Heterogeneous effects of trade agreements across product types

Rebecca Freeman, Samuel Pienknagura 19 September 2018

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The number of trade agreements in force has drastically increased over the past decades. Since the conclusion of the Uruguay Round in 1994, well over 250 agreements have been signed. While early trade deals were primarily agreed among nearby countries or regional blocs, most extra-regional trade agreements have only come into play since the mid-2000s.

And governments are keen to negotiate new trade deals. Examples of this can easily be seen through the conclusion of the recent EU-Canada trade deal and preliminary discussions regarding a possible UK-US trade agreement, contingent on Brexit outcomes. 

With these developments in mind, two important policy questions arise:

  • First, do trade agreements boost trade as much between distant countries as they do neighbours?

This matters especially when choosing trade agreement partners. In the context of the UK’s withdrawal from the EU for example, would an FTA between the UK and US after Brexit scale up trade flows by the same factor as an equivalent FTA between the UK and EU? 

  • Second, are there differences between how free trade agreements affect trade in final goods versus trade in intermediate goods? 

This is key in today’s globalised world where countries increasingly feed into each other’s production processes and intermediate goods account for roughly two-thirds of total international trade (Johnson and Noguera 2012).

Current evidence on trade agreements: Where do the gaps lie? 

By now, a large body of empirical work finds that trade agreements boost exports overall and facilitate integration into partner countries’ supply chains. Studies by Orefice and Rocha (2014), Mulabdic et al. (2017), and Laget et al. (2018) – among others – demonstrate the trade-creating effects of trade agreements both on final and intermediate goods, be the agreements bilateral, regional, multilateral, or relatively deep in scope.

Nonetheless, relatively little research has tackled the interaction between trade agreements and other types of trade costs – such as distance – even though distance is well known to lower levels of trade flows (Head and Mayer 2014 present a survey of the literature to this effect). 

Instead, most empirical work takes as given that trade costs should impact the marginal cost of trade linearly or in isolation and thus assumes that a free trade agreement will always boost trade by the same scalar amount regardless of the distance between the two countries.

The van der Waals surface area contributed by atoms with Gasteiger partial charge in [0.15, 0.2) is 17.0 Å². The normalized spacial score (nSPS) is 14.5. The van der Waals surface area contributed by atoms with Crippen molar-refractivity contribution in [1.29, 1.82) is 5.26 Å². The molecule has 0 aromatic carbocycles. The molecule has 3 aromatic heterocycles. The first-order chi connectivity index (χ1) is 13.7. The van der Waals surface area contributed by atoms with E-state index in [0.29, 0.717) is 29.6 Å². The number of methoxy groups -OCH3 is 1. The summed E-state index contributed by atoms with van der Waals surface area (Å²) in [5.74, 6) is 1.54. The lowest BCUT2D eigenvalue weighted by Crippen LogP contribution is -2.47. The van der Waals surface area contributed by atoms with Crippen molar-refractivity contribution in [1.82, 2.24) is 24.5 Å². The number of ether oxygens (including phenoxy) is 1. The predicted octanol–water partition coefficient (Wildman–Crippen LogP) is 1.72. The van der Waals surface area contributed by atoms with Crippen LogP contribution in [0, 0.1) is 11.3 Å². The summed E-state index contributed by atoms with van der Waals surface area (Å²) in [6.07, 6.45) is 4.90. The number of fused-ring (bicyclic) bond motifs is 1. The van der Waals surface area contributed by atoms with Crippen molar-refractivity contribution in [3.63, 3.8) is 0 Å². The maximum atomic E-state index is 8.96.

This need not be the case. If the distance between two countries were to double, it is unlikely that it would be twice as expensive to ship goods between them as many of the fixed costs associated with exporting over any distance occur early on anyways. For example, some of the highest freight shipping costs are fixed costs such as port storage, loading/unloading, queuing, and so on, which are unrelated to the distance goods are transported.

Exploring the heterogeneous effects of trade agreements across products

In a recent paper, we therefore study the interaction between trade agreements and bilateral distance for intermediate versus other (principally final) goods categories using a gravity model (Freeman and Pienknagura 2018). While previous studies have shown that the positive effect of trade agreements decreases with distance in aggregate (Vicard 2011, Cheong et al. 2015), we help close the gap in understanding the channel through which this occurs by addressing the differential impact of this interaction across goods categories.1

Our dataset includes 185 countries over the period 1965-2010 and all trade agreements in force, disaggregated both by type (using the Baier and Bergstrand dataset) and content of provisions (using the DESTA dataset). Granular, product-level bilateral trade data based on underlying figures from UN-Comtrade allows us to distinguish intermediates from other goods types systematically. As such, we shed light on how countries can apply trade agreements to help achieve regional and extra-regional integration goals, tapping into both local and global production networks.

The boost from trade agreements is smaller over longer distances, especially for intermediates

Our results support the idea that production networks among nearby countries explain in large part the multiplicative nature of trade agreements and proximity – primarily through the channel of intermediate goods. Simply put: intermediate goods are both more sensitive to distance and trade agreements than other goods categories. 

To unpack this, we calculate the impact of a trade agreement at various levels of distance. Figure 1 shows this effect for all goods categories combined (i.e. final, capital, and intermediates). As can be seen, the effect of a trade agreement on the closest country pairs – those which are 80 km apart or closer (log distance of roughly 4)– is to boost trade by 90% or more. In contrast, when country pairs are roughly 5,700 km apart (the average bilateral distance in our sample) the boost of a trade agreement to gross exports drops to about 20%. 

Figure 1 Trade agreement effect per log distance: Total goods

Source: Freeman and Pienknagura (2018). Analysis based on data from UN Comtrade, CEPII, and DESTA.

Figure 2 shows that this effect is driven primarily through the channel of intermediates. Isolating intermediate goods from other goods categories, the effect of a trade agreement for bordering/nearby countries is roughly two-thirds larger than the previous case. Moreover, the returns to trade agreements decline faster for intermediates than for other goods types.

Figure 2 Trade agreement effect per log distance: Intermediate goods

Source: Freeman and Pienknagura (2018). Analysis based on data from UN Comtrade, CEPII, and DESTA.

Importantly, Figure 2 also shows that when country pairs are at the average bilateral distance in our sample, the effect of a trade agreement on intermediate goods is the same as that for total goods. Regression results reported in our paper find that the interaction effect for final goods is much smaller and, in many specifications, insignificant. This supports the notion that proximity reinforces the trade-creating effects of trade agreements especially through the channel of intermediate goods – i.e. the effect of trade agreements on non-intermediates is trivial when countries are at an average distance (or further).